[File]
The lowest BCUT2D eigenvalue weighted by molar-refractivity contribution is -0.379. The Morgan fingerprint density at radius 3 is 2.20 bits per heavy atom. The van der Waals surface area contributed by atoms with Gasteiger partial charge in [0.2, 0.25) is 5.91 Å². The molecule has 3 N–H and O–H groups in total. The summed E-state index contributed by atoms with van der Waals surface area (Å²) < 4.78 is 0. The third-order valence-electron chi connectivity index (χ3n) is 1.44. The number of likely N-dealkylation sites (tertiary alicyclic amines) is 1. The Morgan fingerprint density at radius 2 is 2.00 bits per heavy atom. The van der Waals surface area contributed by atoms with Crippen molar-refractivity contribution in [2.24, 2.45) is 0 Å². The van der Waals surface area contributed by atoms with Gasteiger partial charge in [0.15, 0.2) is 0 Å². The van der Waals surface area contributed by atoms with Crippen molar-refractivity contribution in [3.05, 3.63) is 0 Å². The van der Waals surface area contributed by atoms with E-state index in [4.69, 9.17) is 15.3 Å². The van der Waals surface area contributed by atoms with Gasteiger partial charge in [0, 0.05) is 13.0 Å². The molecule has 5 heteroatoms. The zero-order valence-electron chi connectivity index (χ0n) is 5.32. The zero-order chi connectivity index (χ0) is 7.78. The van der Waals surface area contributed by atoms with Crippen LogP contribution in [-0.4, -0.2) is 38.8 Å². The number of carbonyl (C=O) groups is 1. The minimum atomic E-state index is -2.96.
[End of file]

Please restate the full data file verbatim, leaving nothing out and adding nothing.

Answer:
The lowest BCUT2D eigenvalue weighted by molar-refractivity contribution is -0.379. The Morgan fingerprint density at radius 3 is 2.20 bits per heavy atom. The van der Waals surface area contributed by atoms with Gasteiger partial charge in [0.2, 0.25) is 5.91 Å². The molecule has 3 N–H and O–H groups in total. The summed E-state index contributed by atoms with van der Waals surface area (Å²) < 4.78 is 0. The third-order valence-electron chi connectivity index (χ3n) is 1.44. The number of likely N-dealkylation sites (tertiary alicyclic amines) is 1. The Morgan fingerprint density at radius 2 is 2.00 bits per heavy atom. The van der Waals surface area contributed by atoms with Crippen molar-refractivity contribution in [2.24, 2.45) is 0 Å². The van der Waals surface area contributed by atoms with Gasteiger partial charge in [0.15, 0.2) is 0 Å². The van der Waals surface area contributed by atoms with Crippen molar-refractivity contribution in [3.05, 3.63) is 0 Å². The van der Waals surface area contributed by atoms with E-state index in [4.69, 9.17) is 15.3 Å². The van der Waals surface area contributed by atoms with Gasteiger partial charge in [0, 0.05) is 13.0 Å². The molecule has 5 heteroatoms. The zero-order valence-electron chi connectivity index (χ0n) is 5.32. The zero-order chi connectivity index (χ0) is 7.78. The van der Waals surface area contributed by atoms with Crippen LogP contribution in [-0.4, -0.2) is 38.8 Å². The number of carbonyl (C=O) groups is 1. The minimum atomic E-state index is -2.96.